Foreign Minister Pradeep Gyawali blamed the Nepal faction of the UML for the debacle. “By trying to make the leader of an opposition party the prime minister, they pushed the country to early elections,” he said.
The NC-MC-JSP coalition claimed to have 149 signatures, while Oli counted all 121 members of his UML, including the dissident faction, as well as all 34 members, even staunch Oli critics like Baburam Bhattarai and Upendra Yadav.
Adding to the complication was that on Friday evening, some members of the UML said they had not signed up support for the NC-MC-JSP group, and they were still with Oli. Even as the country prepares for elections, the UML’s own fate is now uncertain, with at least 27 members of the Nepal faction defecting.
K P Oli became prime minister for the second time after Nepal’s first federal elections under the new Constitution in 2017. His UML party had an electoral alliance with Maoist Centre, and it got a nearly two-thirds majority. The two parties then united in 2018 to form the Nepal Communist Party, with an understanding that Oli and Dahal would take turns being prime minister during the five-year term.
But the personal ambitions of Dahal and Oli clashed, and the two UML ex-prime ministers Madhav Nepal and Jhalnath Khanal also sided with Dahal. When the pandemic began last year, the political infighting had already started getting intense. Both sides later held large political rallies to show support, despite fears of contagion.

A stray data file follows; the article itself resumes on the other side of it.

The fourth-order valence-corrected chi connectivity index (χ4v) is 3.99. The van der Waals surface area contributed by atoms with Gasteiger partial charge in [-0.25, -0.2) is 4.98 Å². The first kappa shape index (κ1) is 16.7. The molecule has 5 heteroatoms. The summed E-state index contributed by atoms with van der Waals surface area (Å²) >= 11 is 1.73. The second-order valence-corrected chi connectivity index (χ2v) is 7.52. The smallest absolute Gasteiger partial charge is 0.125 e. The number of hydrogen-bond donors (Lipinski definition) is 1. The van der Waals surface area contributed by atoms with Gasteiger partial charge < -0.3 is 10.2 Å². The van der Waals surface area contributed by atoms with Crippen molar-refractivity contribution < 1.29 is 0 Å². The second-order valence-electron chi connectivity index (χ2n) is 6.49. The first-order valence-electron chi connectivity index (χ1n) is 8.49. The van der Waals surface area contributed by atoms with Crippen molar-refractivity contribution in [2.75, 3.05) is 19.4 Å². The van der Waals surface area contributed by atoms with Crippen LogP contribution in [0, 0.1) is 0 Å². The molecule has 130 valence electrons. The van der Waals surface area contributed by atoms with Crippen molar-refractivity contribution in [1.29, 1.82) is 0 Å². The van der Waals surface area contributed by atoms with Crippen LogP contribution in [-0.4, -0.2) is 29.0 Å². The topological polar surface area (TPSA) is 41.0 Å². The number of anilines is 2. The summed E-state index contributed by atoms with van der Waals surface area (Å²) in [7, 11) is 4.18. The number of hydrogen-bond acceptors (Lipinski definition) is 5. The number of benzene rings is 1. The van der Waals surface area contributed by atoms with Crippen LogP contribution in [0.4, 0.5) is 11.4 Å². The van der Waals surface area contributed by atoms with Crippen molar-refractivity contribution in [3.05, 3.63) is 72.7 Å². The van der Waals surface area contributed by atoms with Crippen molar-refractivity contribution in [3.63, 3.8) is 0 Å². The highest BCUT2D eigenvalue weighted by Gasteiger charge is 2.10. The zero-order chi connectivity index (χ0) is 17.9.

After finding out that the Dahal faction of the NCP was registering a no-confidence vote in Parliament, Oli dissolved the lower house on 20 December and called for elections. The Supreme Court, however, overturned that decision, and later ruled that the NCP be disbanded into the UML and the Maoist Centre.
Having lost the UML’s majority in the House, Oli used divide-and-rule tactics, and was successful in pulling factions in the Maoist Centre, JSP, and even he NC for a time, to side with him.
In the end, the NC went along with the coalition, even though the JSP’s Mahanta Thakur stayed loyal throughout, and did not join the anti-Oli group on Friday.
The coalition of the NC, MC and sections of the JSP and UML represents an entire spectrum of Nepali politics, united by their opposition to Oli. It does not include the Hindu-royal RPP, which will be happy with the dissolution with the house because it has been pressing for early elections.